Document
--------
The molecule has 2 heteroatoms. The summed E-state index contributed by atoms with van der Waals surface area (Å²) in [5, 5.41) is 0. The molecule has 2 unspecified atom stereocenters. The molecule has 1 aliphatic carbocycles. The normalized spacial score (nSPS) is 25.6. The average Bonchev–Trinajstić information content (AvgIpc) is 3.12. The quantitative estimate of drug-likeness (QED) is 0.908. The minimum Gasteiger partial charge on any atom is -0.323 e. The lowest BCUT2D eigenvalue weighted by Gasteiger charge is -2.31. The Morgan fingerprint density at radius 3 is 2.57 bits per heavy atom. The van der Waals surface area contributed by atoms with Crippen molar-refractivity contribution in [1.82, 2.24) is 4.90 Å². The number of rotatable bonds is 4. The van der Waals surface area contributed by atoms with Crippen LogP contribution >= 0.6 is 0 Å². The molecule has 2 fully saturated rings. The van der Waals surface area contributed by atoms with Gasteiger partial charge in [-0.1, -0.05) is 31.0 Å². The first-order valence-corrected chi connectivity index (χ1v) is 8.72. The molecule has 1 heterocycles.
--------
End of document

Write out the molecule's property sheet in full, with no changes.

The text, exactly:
The molecule has 2 heteroatoms. The summed E-state index contributed by atoms with van der Waals surface area (Å²) in [5, 5.41) is 0. The molecule has 2 unspecified atom stereocenters. The molecule has 1 aliphatic carbocycles. The normalized spacial score (nSPS) is 25.6. The average Bonchev–Trinajstić information content (AvgIpc) is 3.12. The quantitative estimate of drug-likeness (QED) is 0.908. The minimum Gasteiger partial charge on any atom is -0.323 e. The lowest BCUT2D eigenvalue weighted by Gasteiger charge is -2.31. The Morgan fingerprint density at radius 3 is 2.57 bits per heavy atom. The van der Waals surface area contributed by atoms with Crippen molar-refractivity contribution in [1.82, 2.24) is 4.90 Å². The number of rotatable bonds is 4. The van der Waals surface area contributed by atoms with Crippen LogP contribution >= 0.6 is 0 Å². The molecule has 2 fully saturated rings. The van der Waals surface area contributed by atoms with Gasteiger partial charge in [-0.1, -0.05) is 31.0 Å². The first-order valence-corrected chi connectivity index (χ1v) is 8.72. The molecule has 1 heterocycles.